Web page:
We basked in the November Cyprus sun, nibbling away at our Souvlaki and sipping our red Cyprus wine. Koilani is located 820m above sea-level on the way to Troodos and I had anticipated a certain autumn chill. I had brought in the car with me two fleeces and a jacket. These were quite unnecessary and I felt supremely comfortable in my T-shirt. We had the ideal temperature for sitting and eating outside.
The Greek band played and sang to us songs originating from different towns in Cyprus. A steady flow of people arrived from different parts of the country. The tables filled. “The” Pithari stood expectantly in front of the musicians. On the flat stone that covered the opening lay the hard skin of a gourd into which had been cut a rectangular hole, turning it into a ladle. People came up to it and placed their wine glass next to it and took photographs. A lone dancer got up and danced to the accompaniment of clapping from the assembled visitors. An English-speaking couple sipped their wine contentedly under the shade of an olive tree.
When we came in I had asked about the wine glasses that were decked out on the table at the entrance. “They cost two euros each,” we were told. “They are for your free glass of wine that you can have later. Next to the souvlaki stand was a stainless steel wine vat from which 375 cl bottles of wine were being filled. I proffered my wine glass. The stall holder filled it then gave me the bottle. “For you,” he said. This was indeed a very good value glass of wine, especially as I later noticed that people were going for refills as often as they liked.
There were lots of nice delicacies on offer. At one stand we had been invited to try the “loukoumades”. Delicious! They were also selling there “koilaniotika glyka” (glytzistika) in Cypriot dialect. These are sweet pastries that are only made in Koilani. At another stand they were making palouzes, a Cypriot delicacy that I mention in my article on 10 Gastronomic Specialities of Cyprus. http://www.cyprusalive.com/en/10-gastronomic-specialities-of-cyprus.
The time was approaching for the opening of the Pithari. Pretty young ladies in Local Costume sat at a table by the Pithari. A man was about to pass our table. I stopped him and asked what they called the type of song being sung where one singer sings a response to the other. He paused and chatted briefly before continuing his way to the band. It turns out that he was the President of the Village Council. He took the microphone and welcomed us and explained to us how in days of old, before we had stainless steel vats, after the harvest, people would keep their grape juice closed in Pitharies such as these to ferment. In November they would invite their friends and relations round to celebrate the opening of the Pithari and taste the wine. Here in Koilani today they were reviving that tradition with a special festival for the opening of the Pithari. I remember how on one of the day excursions of Wines and Tours the owner of the Ayia Mavri winery down the road told us that his grandparents used to have 100 pitharies for fermenting their wine. Ayia Mavri is, incidentally, one of the wineries that I mention in my article on the Best Wines of Cyprus. http://www.cyprusalive.com/en/the-12-best-wines-of-cyprus-wine-cyprus-wines-great-wines.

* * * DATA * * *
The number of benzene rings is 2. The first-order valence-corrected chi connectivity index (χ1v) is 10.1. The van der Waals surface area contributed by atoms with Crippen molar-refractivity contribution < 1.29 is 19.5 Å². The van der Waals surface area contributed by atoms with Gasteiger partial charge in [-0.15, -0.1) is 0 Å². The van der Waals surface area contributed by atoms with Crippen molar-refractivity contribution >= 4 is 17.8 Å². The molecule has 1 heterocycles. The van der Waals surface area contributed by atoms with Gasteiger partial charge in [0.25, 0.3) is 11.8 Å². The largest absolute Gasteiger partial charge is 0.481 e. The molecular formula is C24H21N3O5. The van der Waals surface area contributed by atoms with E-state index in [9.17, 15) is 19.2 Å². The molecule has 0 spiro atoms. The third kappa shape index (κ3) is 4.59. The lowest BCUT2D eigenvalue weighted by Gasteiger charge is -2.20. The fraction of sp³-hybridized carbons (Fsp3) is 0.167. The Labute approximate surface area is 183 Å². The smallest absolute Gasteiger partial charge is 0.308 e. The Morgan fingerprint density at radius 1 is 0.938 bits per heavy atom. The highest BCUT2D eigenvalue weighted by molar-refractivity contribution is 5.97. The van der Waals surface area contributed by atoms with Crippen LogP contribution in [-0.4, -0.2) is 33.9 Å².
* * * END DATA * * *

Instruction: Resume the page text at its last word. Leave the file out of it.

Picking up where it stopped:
But I digress. A couple more short speeches and the Pithari was ceremoniously blessed using an incense burner called a "kapnistiri", perhaps evoking ceremonies of ancient Greeks. The time had come. The heavy stone lid was removed from the Pithari. The crowd was invited to come and try the wine and glasses were filled with the gourd ladel.
The musicians played on and the girls in local costumes got up and danced and gradually members of the assembly joined in.
The wine we had with our Souvlaki was really very good. It was from Vlassides another winery in the vicinity which, incidentally, I also mention in my article on the Best Wines of Cyprus http://www.cyprusalive.com/en/the-12-best-wines-of-cyprus-wine-cyprus-wines-great-wines .
As we were leaving I went to see if we could buy a couple of bottles. “We don’t have any for sale,” said the young lady at the stall, “But we’ll gladly give you a couple of refills of your bottles.” We went away happy!